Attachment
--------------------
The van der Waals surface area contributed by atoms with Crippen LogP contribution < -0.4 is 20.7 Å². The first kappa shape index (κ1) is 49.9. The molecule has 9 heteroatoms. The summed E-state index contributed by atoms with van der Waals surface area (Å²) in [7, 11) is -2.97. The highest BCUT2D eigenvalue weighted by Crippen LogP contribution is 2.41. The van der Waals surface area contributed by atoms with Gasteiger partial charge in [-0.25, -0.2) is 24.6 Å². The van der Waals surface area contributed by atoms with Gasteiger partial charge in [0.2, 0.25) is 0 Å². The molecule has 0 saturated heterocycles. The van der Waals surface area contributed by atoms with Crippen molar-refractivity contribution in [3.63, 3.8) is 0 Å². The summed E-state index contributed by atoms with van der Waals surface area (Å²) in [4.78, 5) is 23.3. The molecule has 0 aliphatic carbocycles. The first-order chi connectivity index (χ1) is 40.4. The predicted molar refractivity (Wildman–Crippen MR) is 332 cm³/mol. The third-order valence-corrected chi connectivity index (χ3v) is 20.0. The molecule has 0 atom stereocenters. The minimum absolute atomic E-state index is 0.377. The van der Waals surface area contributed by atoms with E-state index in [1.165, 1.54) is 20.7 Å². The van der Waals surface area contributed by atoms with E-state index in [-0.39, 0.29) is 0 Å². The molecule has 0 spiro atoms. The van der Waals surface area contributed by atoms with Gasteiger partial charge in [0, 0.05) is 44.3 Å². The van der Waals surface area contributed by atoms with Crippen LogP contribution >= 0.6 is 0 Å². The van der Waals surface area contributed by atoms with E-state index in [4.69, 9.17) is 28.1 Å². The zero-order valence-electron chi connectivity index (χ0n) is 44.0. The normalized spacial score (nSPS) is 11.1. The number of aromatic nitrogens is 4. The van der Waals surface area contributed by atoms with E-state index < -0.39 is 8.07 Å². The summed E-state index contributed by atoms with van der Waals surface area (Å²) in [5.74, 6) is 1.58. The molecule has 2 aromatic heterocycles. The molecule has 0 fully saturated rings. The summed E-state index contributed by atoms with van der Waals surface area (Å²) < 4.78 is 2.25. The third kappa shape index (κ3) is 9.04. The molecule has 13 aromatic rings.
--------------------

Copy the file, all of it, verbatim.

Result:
The van der Waals surface area contributed by atoms with Crippen LogP contribution < -0.4 is 20.7 Å². The first kappa shape index (κ1) is 49.9. The molecule has 9 heteroatoms. The summed E-state index contributed by atoms with van der Waals surface area (Å²) in [7, 11) is -2.97. The highest BCUT2D eigenvalue weighted by Crippen LogP contribution is 2.41. The van der Waals surface area contributed by atoms with Gasteiger partial charge in [-0.25, -0.2) is 24.6 Å². The van der Waals surface area contributed by atoms with Gasteiger partial charge in [0.2, 0.25) is 0 Å². The molecule has 0 saturated heterocycles. The van der Waals surface area contributed by atoms with Crippen molar-refractivity contribution in [3.63, 3.8) is 0 Å². The summed E-state index contributed by atoms with van der Waals surface area (Å²) in [4.78, 5) is 23.3. The molecule has 0 aliphatic carbocycles. The first-order chi connectivity index (χ1) is 40.4. The predicted molar refractivity (Wildman–Crippen MR) is 332 cm³/mol. The third-order valence-corrected chi connectivity index (χ3v) is 20.0. The molecule has 0 atom stereocenters. The minimum absolute atomic E-state index is 0.377. The van der Waals surface area contributed by atoms with E-state index in [1.165, 1.54) is 20.7 Å². The van der Waals surface area contributed by atoms with E-state index in [-0.39, 0.29) is 0 Å². The molecule has 0 spiro atoms. The van der Waals surface area contributed by atoms with Gasteiger partial charge in [0, 0.05) is 44.3 Å². The van der Waals surface area contributed by atoms with Crippen LogP contribution >= 0.6 is 0 Å². The van der Waals surface area contributed by atoms with E-state index in [4.69, 9.17) is 28.1 Å². The zero-order valence-electron chi connectivity index (χ0n) is 44.0. The normalized spacial score (nSPS) is 11.1. The number of aromatic nitrogens is 4. The van der Waals surface area contributed by atoms with E-state index < -0.39 is 8.07 Å². The summed E-state index contributed by atoms with van der Waals surface area (Å²) in [5.74, 6) is 1.58. The molecule has 2 aromatic heterocycles. The molecule has 0 fully saturated rings. The summed E-state index contributed by atoms with van der Waals surface area (Å²) < 4.78 is 2.25. The third kappa shape index (κ3) is 9.04. The molecule has 13 aromatic rings.